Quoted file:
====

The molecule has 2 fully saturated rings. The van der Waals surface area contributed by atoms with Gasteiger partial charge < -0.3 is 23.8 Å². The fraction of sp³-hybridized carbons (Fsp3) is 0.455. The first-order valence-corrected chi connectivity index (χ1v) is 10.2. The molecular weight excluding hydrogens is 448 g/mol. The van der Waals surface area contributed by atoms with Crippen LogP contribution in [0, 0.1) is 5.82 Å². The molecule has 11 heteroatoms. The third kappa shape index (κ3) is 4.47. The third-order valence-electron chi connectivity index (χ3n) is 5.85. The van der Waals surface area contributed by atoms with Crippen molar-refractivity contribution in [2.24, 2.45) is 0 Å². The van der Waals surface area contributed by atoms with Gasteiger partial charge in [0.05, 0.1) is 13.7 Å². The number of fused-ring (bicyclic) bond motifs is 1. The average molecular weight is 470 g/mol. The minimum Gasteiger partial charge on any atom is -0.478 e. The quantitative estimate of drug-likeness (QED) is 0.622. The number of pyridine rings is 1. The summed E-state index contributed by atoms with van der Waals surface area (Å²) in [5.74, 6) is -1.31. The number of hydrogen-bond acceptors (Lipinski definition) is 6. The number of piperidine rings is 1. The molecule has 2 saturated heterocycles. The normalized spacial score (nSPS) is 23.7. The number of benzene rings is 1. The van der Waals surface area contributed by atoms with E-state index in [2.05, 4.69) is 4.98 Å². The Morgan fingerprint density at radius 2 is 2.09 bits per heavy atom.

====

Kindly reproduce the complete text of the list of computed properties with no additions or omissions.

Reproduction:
The molecule has 2 fully saturated rings. The van der Waals surface area contributed by atoms with Gasteiger partial charge < -0.3 is 23.8 Å². The fraction of sp³-hybridized carbons (Fsp3) is 0.455. The first-order valence-corrected chi connectivity index (χ1v) is 10.2. The molecular weight excluding hydrogens is 448 g/mol. The van der Waals surface area contributed by atoms with Crippen LogP contribution in [0, 0.1) is 5.82 Å². The molecule has 11 heteroatoms. The third kappa shape index (κ3) is 4.47. The third-order valence-electron chi connectivity index (χ3n) is 5.85. The van der Waals surface area contributed by atoms with Crippen molar-refractivity contribution in [2.24, 2.45) is 0 Å². The van der Waals surface area contributed by atoms with Gasteiger partial charge in [0.05, 0.1) is 13.7 Å². The number of fused-ring (bicyclic) bond motifs is 1. The average molecular weight is 470 g/mol. The minimum Gasteiger partial charge on any atom is -0.478 e. The quantitative estimate of drug-likeness (QED) is 0.622. The number of pyridine rings is 1. The summed E-state index contributed by atoms with van der Waals surface area (Å²) in [5.74, 6) is -1.31. The number of hydrogen-bond acceptors (Lipinski definition) is 6. The number of piperidine rings is 1. The molecule has 2 saturated heterocycles. The normalized spacial score (nSPS) is 23.7. The number of benzene rings is 1. The van der Waals surface area contributed by atoms with E-state index in [2.05, 4.69) is 4.98 Å². The Morgan fingerprint density at radius 2 is 2.09 bits per heavy atom.